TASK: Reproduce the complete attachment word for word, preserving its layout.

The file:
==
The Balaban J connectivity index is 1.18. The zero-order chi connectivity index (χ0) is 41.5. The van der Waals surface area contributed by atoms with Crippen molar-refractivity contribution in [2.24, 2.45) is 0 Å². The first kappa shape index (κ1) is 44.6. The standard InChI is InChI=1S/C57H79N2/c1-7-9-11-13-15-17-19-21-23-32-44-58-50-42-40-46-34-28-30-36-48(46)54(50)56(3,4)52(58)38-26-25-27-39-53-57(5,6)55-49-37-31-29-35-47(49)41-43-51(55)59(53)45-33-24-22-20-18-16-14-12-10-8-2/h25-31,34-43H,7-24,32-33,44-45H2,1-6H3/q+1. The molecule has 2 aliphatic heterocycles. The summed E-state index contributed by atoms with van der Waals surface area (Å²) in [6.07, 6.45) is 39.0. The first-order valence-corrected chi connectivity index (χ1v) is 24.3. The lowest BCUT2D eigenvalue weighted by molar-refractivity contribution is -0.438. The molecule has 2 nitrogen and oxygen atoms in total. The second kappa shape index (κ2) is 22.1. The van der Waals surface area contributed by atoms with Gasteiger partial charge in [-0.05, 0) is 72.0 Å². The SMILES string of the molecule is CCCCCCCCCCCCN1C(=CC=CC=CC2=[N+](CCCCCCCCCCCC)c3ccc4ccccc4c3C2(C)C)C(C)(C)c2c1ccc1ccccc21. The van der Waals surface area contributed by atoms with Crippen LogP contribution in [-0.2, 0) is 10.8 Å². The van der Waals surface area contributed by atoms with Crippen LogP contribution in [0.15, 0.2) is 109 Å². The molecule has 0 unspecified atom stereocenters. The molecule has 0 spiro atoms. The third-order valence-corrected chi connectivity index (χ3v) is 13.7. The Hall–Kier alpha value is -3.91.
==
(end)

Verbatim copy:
The Balaban J connectivity index is 1.18. The zero-order chi connectivity index (χ0) is 41.5. The van der Waals surface area contributed by atoms with Crippen molar-refractivity contribution in [2.24, 2.45) is 0 Å². The first kappa shape index (κ1) is 44.6. The standard InChI is InChI=1S/C57H79N2/c1-7-9-11-13-15-17-19-21-23-32-44-58-50-42-40-46-34-28-30-36-48(46)54(50)56(3,4)52(58)38-26-25-27-39-53-57(5,6)55-49-37-31-29-35-47(49)41-43-51(55)59(53)45-33-24-22-20-18-16-14-12-10-8-2/h25-31,34-43H,7-24,32-33,44-45H2,1-6H3/q+1. The molecule has 2 aliphatic heterocycles. The summed E-state index contributed by atoms with van der Waals surface area (Å²) in [6.07, 6.45) is 39.0. The first-order valence-corrected chi connectivity index (χ1v) is 24.3. The lowest BCUT2D eigenvalue weighted by molar-refractivity contribution is -0.438. The molecule has 2 nitrogen and oxygen atoms in total. The second kappa shape index (κ2) is 22.1. The van der Waals surface area contributed by atoms with Gasteiger partial charge in [-0.05, 0) is 72.0 Å². The SMILES string of the molecule is CCCCCCCCCCCCN1C(=CC=CC=CC2=[N+](CCCCCCCCCCCC)c3ccc4ccccc4c3C2(C)C)C(C)(C)c2c1ccc1ccccc21. The van der Waals surface area contributed by atoms with Crippen LogP contribution in [-0.2, 0) is 10.8 Å². The van der Waals surface area contributed by atoms with Crippen LogP contribution in [0.15, 0.2) is 109 Å². The molecule has 0 unspecified atom stereocenters. The molecule has 0 spiro atoms. The third-order valence-corrected chi connectivity index (χ3v) is 13.7. The Hall–Kier alpha value is -3.91.